Jeffrey Bernard is, um, well…

If I had been really on the ball, I suppose I could have posted this week’s offerings yesterday.

As it happens, I was hardly slacking. More preoccupied with getting copy away to a bi-monthly which I give excuses to stay in print, rather than moving solely online.

I was late, as the annoyed editor then informed me. Grumpy sod who is the publishing industry equivalent of one of those rude drinking club proprietors of Soho legend. For someone who, I understand, is of Quaker stock his charmlessness and ingratitude never ceases to amaze.

Actually, it doesn’t. Now I think of it, I have never met a charming Quaker. Principled up to their eyebrows, socially committed and always first in the queue to object to arms sales, for example, but all the charm of a Rottweiler with piles. Odd that.

But also yesterday afternoon, thanks to spotting http://www.theguardian.com/film/2015/aug/11/modern-life-homogenised-not-much-fun-says-john-hurt , I was finally able to at least hear a version of a play I would have loved to have seen in its classic version, with Peter O’Toole playing Jeff.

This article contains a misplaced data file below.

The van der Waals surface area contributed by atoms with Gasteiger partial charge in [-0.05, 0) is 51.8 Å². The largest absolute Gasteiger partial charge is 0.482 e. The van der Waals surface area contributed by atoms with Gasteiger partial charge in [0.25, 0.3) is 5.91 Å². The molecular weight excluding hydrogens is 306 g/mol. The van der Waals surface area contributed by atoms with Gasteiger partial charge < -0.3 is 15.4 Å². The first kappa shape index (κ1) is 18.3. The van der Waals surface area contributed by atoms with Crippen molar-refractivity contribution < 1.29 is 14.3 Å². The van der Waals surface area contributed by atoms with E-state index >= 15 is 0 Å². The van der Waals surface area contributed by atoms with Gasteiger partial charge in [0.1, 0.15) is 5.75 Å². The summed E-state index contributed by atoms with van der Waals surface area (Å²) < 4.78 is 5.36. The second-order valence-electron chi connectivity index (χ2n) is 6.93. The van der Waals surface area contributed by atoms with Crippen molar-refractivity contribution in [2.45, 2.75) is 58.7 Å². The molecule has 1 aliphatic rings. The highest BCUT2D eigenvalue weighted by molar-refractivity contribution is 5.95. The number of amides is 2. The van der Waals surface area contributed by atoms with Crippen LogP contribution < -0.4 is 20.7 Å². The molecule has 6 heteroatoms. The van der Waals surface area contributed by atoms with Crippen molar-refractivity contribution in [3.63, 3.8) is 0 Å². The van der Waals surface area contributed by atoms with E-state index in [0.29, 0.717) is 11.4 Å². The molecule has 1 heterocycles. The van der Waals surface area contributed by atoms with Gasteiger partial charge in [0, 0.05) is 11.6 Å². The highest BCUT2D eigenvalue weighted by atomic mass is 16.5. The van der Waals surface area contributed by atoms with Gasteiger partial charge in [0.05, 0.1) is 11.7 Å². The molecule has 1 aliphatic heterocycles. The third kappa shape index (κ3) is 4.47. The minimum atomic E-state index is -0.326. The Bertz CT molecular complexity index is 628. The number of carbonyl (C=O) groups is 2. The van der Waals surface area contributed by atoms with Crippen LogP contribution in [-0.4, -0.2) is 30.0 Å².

The play is largely comprised of gems from classic Bernard articles, so anyone who has read these already knows the ‘script’. Still, reading these is one thing, hearing them delivered by actors of O’Toole or Hurt’s pedigree is absolutely something else.

Knowing it was also filmed in Bernard’s lifetime (and with him visible in the audience), I have been looking for a DVD version for ever, but it has long been out of circulation, and those who had one either refused to part with it or were asking three figure sums. Suddenly ( as evidenced by the new radio version) there seems to be renewed interest, and yesterday I also discovered the classic O’Toole performance is available again.

As for the interview itself….

I am a little surprised and worried to find myself agreeing with a 75 year old (albeit a rather remarkable and individualistic one). But as John Hurt both knew and has now played both of my life models, this is hardly surprising.

The essence of all that I miss from my life before compulsory office drudgery, and my total disinterest in what passes for modern night-life, is encapsulated in just this excerpt from the interview.

‘I had endless conversations with Francis Bacon, Lucian Freud, Jeff [Bernard] and others …………… People go out today with the intention of getting smashed. We never had that intention, although it might happen. We hated binge drinkers. They were boring and if you slipped into it, you’d be told to pull yourself together. We wanted to seek, to find, to be interested, heighten awareness, talk.’

Precisely.

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